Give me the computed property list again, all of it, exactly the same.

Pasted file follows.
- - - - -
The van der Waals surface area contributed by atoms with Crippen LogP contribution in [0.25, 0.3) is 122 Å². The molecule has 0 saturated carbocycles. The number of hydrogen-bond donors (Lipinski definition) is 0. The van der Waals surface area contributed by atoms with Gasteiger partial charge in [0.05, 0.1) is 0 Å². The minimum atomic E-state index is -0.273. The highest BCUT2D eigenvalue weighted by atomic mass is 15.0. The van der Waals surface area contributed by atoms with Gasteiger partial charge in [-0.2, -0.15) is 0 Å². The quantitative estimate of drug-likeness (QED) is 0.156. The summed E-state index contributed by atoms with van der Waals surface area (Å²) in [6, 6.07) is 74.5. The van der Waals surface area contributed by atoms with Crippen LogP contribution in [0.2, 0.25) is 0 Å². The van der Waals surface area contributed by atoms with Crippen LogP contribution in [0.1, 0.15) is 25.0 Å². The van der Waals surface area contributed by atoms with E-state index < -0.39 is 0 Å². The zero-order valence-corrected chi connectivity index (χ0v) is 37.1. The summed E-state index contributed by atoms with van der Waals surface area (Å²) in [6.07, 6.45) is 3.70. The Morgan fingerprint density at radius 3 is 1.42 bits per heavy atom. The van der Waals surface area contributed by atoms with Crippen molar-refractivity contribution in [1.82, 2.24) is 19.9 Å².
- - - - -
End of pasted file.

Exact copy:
The van der Waals surface area contributed by atoms with Crippen LogP contribution in [0.25, 0.3) is 122 Å². The molecule has 0 saturated carbocycles. The number of hydrogen-bond donors (Lipinski definition) is 0. The van der Waals surface area contributed by atoms with Gasteiger partial charge in [0.05, 0.1) is 0 Å². The minimum atomic E-state index is -0.273. The highest BCUT2D eigenvalue weighted by atomic mass is 15.0. The van der Waals surface area contributed by atoms with Gasteiger partial charge in [-0.2, -0.15) is 0 Å². The quantitative estimate of drug-likeness (QED) is 0.156. The summed E-state index contributed by atoms with van der Waals surface area (Å²) in [6, 6.07) is 74.5. The van der Waals surface area contributed by atoms with Crippen LogP contribution in [0.2, 0.25) is 0 Å². The van der Waals surface area contributed by atoms with Crippen LogP contribution in [0.1, 0.15) is 25.0 Å². The van der Waals surface area contributed by atoms with E-state index < -0.39 is 0 Å². The zero-order valence-corrected chi connectivity index (χ0v) is 37.1. The summed E-state index contributed by atoms with van der Waals surface area (Å²) in [6.07, 6.45) is 3.70. The Morgan fingerprint density at radius 3 is 1.42 bits per heavy atom. The van der Waals surface area contributed by atoms with Crippen molar-refractivity contribution in [1.82, 2.24) is 19.9 Å².